Description : The life sciences deal with a vast array of problems at different spatial, temporal, and organizational scales. The mathematics necessary to describe, model, and analyze these problems is similarly diverse, incorporating quantitative techniques that are rarely taught in standard undergraduate courses. This textbook provides an accessible introduction to these critical mathematical concepts, linking them to biological observation and theory while also presenting the computational tools needed to address problems not readily investigated using mathematics alone. Proven in the classroom and requiring only a background in high school math, Mathematics for the Life Sciences doesn't just focus on calculus as do most other textbooks on the subject. It covers deterministic methods and those that incorporate uncertainty, problems in discrete and continuous time, probability, graphing and data analysis, matrix modeling, difference equations, differential equations, and much more. The book uses MATLAB throughout, explaining how to use it, write code, and connect models to data in examples chosen from across the life sciences. Provides undergraduate life science students with a succinct overview of major mathematical concepts that are essential for modern biology Covers all the major quantitative concepts that national reports have identified as the ideal components of an entry-level course for life science students Provides good background for the MCAT, which now includes data-based and statistical reasoning Explicitly links data and math modeling Includes end-of-chapter homework problems, end-of-unit student projects, and select answers to homework problems Uses MATLAB throughout, and MATLAB m-files with an R supplement are available online Prepares students to read with comprehension the growing quantitative literature across the life sciences Forthcoming online answer key, solution guide, and illustration package (available to professors)
Description : Instant Notes in Mathematics and Statistics for Life Scientists is aimed at undergraduate life science students who need to improve or brush-up their mathematical and statistical skills to a level which will make the quantitative components of most undergraduate biological courses accessible.
Description : Mathematics for the Life Sciences provides present and future biologists with the mathematical concepts and tools needed to understand and use mathematical models and read advanced mathematical biology books. It presents mathematics in biological contexts, focusing on the central mathematical ideas, and providing detailed explanations. The author assumes no mathematics background beyond algebra and precalculus. Calculus is presented as a one-chapter primer that is suitable for readers who have not studied the subject before, as well as readers who have taken a calculus course and need a review. This primer is followed by a novel chapter on mathematical modeling that begins with discussions of biological data and the basic principles of modeling. The remainder of the chapter introduces the reader to topics in mechanistic modeling (deriving models from biological assumptions) and empirical modeling (using data to parameterize and select models). The modeling chapter contains a thorough treatment of key ideas and techniques that are often neglected in mathematics books. It also provides the reader with a sophisticated viewpoint and the essential background needed to make full use of the remainder of the book, which includes two chapters on probability and its applications to inferential statistics and three chapters on discrete and continuous dynamical systems. The biological content of the book is self-contained and includes many basic biology topics such as the genetic code, Mendelian genetics, population dynamics, predator-prey relationships, epidemiology, and immunology. The large number of problem sets include some drill problems along with a large number of case studies. The latter are divided into step-by-step problems and sorted into the appropriate section, allowing readers to gradually develop complete investigations from understanding the biological assumptions to a complete analysis.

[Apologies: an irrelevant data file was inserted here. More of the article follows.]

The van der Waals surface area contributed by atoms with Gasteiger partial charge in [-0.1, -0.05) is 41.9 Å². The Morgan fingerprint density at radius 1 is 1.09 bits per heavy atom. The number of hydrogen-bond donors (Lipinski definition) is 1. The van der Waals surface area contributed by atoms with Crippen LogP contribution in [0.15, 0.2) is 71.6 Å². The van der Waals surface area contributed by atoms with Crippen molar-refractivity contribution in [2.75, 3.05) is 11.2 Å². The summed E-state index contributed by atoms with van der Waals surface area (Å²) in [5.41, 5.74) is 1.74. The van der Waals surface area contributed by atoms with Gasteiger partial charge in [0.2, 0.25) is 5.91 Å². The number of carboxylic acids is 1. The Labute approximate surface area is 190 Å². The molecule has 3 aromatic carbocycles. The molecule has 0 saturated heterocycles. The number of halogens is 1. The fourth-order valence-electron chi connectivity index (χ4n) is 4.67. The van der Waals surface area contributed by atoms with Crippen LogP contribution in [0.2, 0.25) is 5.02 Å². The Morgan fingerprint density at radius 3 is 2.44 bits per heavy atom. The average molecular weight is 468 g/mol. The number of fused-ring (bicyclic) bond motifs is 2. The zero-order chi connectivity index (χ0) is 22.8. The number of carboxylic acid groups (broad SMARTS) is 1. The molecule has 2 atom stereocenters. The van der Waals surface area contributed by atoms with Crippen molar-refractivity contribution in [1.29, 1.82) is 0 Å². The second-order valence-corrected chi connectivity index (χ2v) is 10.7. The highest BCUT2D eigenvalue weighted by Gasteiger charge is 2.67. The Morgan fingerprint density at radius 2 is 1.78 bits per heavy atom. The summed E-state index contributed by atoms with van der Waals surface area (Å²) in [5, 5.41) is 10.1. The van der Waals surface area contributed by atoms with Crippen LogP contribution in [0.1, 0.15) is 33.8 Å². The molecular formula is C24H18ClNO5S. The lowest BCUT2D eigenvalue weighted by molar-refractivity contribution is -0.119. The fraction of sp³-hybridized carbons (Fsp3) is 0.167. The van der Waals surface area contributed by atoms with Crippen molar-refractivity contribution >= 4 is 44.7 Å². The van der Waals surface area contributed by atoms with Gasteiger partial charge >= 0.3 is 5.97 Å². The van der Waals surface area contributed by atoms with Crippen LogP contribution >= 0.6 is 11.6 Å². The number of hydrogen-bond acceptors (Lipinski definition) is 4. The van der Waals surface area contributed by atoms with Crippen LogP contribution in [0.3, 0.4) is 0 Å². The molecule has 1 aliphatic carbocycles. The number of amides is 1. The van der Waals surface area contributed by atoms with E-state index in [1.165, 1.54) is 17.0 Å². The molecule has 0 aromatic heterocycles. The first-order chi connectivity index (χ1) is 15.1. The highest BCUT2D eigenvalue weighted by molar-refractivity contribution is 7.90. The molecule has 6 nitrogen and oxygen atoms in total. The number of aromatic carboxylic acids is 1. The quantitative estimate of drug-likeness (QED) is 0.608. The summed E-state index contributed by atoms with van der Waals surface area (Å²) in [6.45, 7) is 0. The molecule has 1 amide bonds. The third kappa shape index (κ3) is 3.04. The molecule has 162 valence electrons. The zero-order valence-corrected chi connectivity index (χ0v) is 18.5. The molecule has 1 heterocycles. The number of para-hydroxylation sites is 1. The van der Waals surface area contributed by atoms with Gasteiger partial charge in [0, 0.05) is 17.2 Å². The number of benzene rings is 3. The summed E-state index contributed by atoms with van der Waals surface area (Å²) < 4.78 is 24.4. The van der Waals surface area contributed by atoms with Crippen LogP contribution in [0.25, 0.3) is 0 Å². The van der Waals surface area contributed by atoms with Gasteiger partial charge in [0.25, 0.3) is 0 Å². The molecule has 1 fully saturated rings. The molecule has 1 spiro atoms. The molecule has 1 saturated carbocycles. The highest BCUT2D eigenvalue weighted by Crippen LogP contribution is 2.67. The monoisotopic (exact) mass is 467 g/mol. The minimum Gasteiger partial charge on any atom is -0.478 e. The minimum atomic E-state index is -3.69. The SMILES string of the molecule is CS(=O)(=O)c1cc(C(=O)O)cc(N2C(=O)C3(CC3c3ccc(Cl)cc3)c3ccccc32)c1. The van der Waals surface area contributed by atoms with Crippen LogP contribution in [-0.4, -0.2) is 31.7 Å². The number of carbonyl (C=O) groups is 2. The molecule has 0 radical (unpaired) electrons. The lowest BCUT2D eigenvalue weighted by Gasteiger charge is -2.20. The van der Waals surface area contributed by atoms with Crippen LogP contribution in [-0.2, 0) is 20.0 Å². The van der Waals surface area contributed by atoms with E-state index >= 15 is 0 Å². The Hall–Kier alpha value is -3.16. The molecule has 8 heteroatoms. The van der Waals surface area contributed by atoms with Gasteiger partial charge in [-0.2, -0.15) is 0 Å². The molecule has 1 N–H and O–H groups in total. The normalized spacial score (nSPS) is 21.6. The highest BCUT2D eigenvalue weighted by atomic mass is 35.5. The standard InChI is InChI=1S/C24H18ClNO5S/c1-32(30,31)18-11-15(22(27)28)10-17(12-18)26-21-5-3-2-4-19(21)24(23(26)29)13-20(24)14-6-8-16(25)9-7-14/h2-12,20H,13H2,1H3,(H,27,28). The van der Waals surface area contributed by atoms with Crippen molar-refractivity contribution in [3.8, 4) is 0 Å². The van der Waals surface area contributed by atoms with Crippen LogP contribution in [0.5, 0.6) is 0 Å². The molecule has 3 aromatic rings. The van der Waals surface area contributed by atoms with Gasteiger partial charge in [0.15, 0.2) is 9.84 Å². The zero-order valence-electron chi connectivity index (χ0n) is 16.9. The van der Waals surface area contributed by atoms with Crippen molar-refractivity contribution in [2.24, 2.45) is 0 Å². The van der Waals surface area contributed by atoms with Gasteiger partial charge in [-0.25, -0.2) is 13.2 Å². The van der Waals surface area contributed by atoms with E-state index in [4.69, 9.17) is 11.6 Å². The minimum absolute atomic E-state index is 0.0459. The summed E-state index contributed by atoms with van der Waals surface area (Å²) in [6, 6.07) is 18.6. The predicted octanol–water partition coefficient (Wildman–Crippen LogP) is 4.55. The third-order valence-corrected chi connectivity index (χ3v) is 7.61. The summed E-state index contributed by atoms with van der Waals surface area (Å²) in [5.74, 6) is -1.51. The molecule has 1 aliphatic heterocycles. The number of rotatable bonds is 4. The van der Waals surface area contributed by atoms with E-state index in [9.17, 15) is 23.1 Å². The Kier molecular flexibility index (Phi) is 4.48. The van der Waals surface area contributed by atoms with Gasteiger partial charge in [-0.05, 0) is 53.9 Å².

Description : Introductory Mathematics for the Life Sciences offers a straightforward introduction to the mathematical principles needed for studies in the life sciences. Starting with the basics of numbers, fractions, ratios, and percentages, the author explains progressively more sophisticated concepts, from algebra, measurement, and scientific notation through the linear, power, exponential, and logarithmic functions to introductory statistics. Worked examples illustrate concepts, applications, and interpretations, and exercises at the end of each chapter help readers apply and practice the skills they develop. Answers to the exercises are posted at the end of the text.